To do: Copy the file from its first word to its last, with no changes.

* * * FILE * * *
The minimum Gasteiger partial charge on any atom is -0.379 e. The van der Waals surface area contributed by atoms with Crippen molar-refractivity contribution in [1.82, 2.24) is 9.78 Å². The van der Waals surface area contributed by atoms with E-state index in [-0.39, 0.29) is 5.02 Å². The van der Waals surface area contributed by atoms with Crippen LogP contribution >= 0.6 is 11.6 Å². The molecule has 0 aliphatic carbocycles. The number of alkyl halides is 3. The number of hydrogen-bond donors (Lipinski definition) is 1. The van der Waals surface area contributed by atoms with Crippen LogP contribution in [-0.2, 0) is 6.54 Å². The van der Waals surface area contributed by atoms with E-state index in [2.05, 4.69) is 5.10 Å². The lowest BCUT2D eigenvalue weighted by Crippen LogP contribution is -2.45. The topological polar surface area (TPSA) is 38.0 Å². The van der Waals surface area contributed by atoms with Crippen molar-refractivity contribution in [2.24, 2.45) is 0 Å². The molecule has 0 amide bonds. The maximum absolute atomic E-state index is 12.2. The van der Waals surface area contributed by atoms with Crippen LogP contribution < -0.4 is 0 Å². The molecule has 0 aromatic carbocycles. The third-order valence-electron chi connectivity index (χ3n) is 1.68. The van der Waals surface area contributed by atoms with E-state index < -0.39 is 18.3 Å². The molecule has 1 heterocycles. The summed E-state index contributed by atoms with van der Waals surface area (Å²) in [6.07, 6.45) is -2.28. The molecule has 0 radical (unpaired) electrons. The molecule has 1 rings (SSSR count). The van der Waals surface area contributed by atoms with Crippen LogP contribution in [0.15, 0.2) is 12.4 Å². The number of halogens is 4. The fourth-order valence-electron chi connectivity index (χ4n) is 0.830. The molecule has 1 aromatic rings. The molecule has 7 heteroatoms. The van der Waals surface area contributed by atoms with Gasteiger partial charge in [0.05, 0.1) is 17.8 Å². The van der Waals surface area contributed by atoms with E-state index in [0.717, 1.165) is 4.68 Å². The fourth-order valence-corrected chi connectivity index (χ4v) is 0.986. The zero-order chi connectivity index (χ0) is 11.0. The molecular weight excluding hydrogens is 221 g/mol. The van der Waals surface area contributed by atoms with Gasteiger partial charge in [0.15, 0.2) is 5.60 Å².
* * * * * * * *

The minimum Gasteiger partial charge on any atom is -0.379 e. The van der Waals surface area contributed by atoms with Crippen molar-refractivity contribution in [1.82, 2.24) is 9.78 Å². The van der Waals surface area contributed by atoms with E-state index in [-0.39, 0.29) is 5.02 Å². The van der Waals surface area contributed by atoms with Crippen LogP contribution >= 0.6 is 11.6 Å². The molecule has 0 aliphatic carbocycles. The number of alkyl halides is 3. The number of hydrogen-bond donors (Lipinski definition) is 1. The van der Waals surface area contributed by atoms with Crippen LogP contribution in [-0.2, 0) is 6.54 Å². The van der Waals surface area contributed by atoms with E-state index in [2.05, 4.69) is 5.10 Å². The lowest BCUT2D eigenvalue weighted by Crippen LogP contribution is -2.45. The topological polar surface area (TPSA) is 38.0 Å². The van der Waals surface area contributed by atoms with Crippen molar-refractivity contribution in [2.24, 2.45) is 0 Å². The molecule has 0 amide bonds. The maximum absolute atomic E-state index is 12.2. The van der Waals surface area contributed by atoms with Crippen LogP contribution < -0.4 is 0 Å². The molecule has 0 aromatic carbocycles. The third-order valence-electron chi connectivity index (χ3n) is 1.68. The van der Waals surface area contributed by atoms with E-state index < -0.39 is 18.3 Å². The molecule has 1 heterocycles. The summed E-state index contributed by atoms with van der Waals surface area (Å²) in [6.07, 6.45) is -2.28. The molecule has 0 radical (unpaired) electrons. The molecule has 1 rings (SSSR count). The van der Waals surface area contributed by atoms with Crippen LogP contribution in [0.15, 0.2) is 12.4 Å². The number of halogens is 4. The fourth-order valence-electron chi connectivity index (χ4n) is 0.830. The molecule has 1 aromatic rings. The molecule has 7 heteroatoms. The van der Waals surface area contributed by atoms with Gasteiger partial charge in [0.05, 0.1) is 17.8 Å². The van der Waals surface area contributed by atoms with E-state index in [0.717, 1.165) is 4.68 Å². The fourth-order valence-corrected chi connectivity index (χ4v) is 0.986. The zero-order chi connectivity index (χ0) is 11.0. The molecular weight excluding hydrogens is 221 g/mol. The van der Waals surface area contributed by atoms with Gasteiger partial charge in [0.15, 0.2) is 5.60 Å².